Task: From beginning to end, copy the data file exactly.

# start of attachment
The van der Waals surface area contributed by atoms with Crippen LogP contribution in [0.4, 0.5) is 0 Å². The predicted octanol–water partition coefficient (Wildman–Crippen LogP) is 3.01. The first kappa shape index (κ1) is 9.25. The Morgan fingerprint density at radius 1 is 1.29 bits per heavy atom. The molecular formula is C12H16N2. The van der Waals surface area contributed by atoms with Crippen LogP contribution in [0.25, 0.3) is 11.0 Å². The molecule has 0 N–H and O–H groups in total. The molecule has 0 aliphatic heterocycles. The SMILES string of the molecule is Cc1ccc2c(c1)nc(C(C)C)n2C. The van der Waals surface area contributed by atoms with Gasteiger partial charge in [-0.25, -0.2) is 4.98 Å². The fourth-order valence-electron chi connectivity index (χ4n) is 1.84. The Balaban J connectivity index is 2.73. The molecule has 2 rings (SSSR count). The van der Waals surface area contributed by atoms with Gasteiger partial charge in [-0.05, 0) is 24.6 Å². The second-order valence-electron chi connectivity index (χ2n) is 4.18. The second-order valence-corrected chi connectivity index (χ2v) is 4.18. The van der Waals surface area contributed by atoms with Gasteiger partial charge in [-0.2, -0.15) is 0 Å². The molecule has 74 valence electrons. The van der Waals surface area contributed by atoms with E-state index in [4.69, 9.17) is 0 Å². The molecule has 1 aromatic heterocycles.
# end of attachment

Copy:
The van der Waals surface area contributed by atoms with Crippen LogP contribution in [0.4, 0.5) is 0 Å². The predicted octanol–water partition coefficient (Wildman–Crippen LogP) is 3.01. The first kappa shape index (κ1) is 9.25. The Morgan fingerprint density at radius 1 is 1.29 bits per heavy atom. The molecular formula is C12H16N2. The van der Waals surface area contributed by atoms with Crippen LogP contribution in [0.25, 0.3) is 11.0 Å². The molecule has 0 N–H and O–H groups in total. The molecule has 0 aliphatic heterocycles. The SMILES string of the molecule is Cc1ccc2c(c1)nc(C(C)C)n2C. The van der Waals surface area contributed by atoms with Gasteiger partial charge in [-0.25, -0.2) is 4.98 Å². The fourth-order valence-electron chi connectivity index (χ4n) is 1.84. The Balaban J connectivity index is 2.73. The molecule has 2 rings (SSSR count). The van der Waals surface area contributed by atoms with Gasteiger partial charge in [-0.05, 0) is 24.6 Å². The second-order valence-electron chi connectivity index (χ2n) is 4.18. The second-order valence-corrected chi connectivity index (χ2v) is 4.18. The van der Waals surface area contributed by atoms with Gasteiger partial charge in [-0.2, -0.15) is 0 Å². The molecule has 74 valence electrons. The van der Waals surface area contributed by atoms with E-state index in [4.69, 9.17) is 0 Å². The molecule has 1 aromatic heterocycles.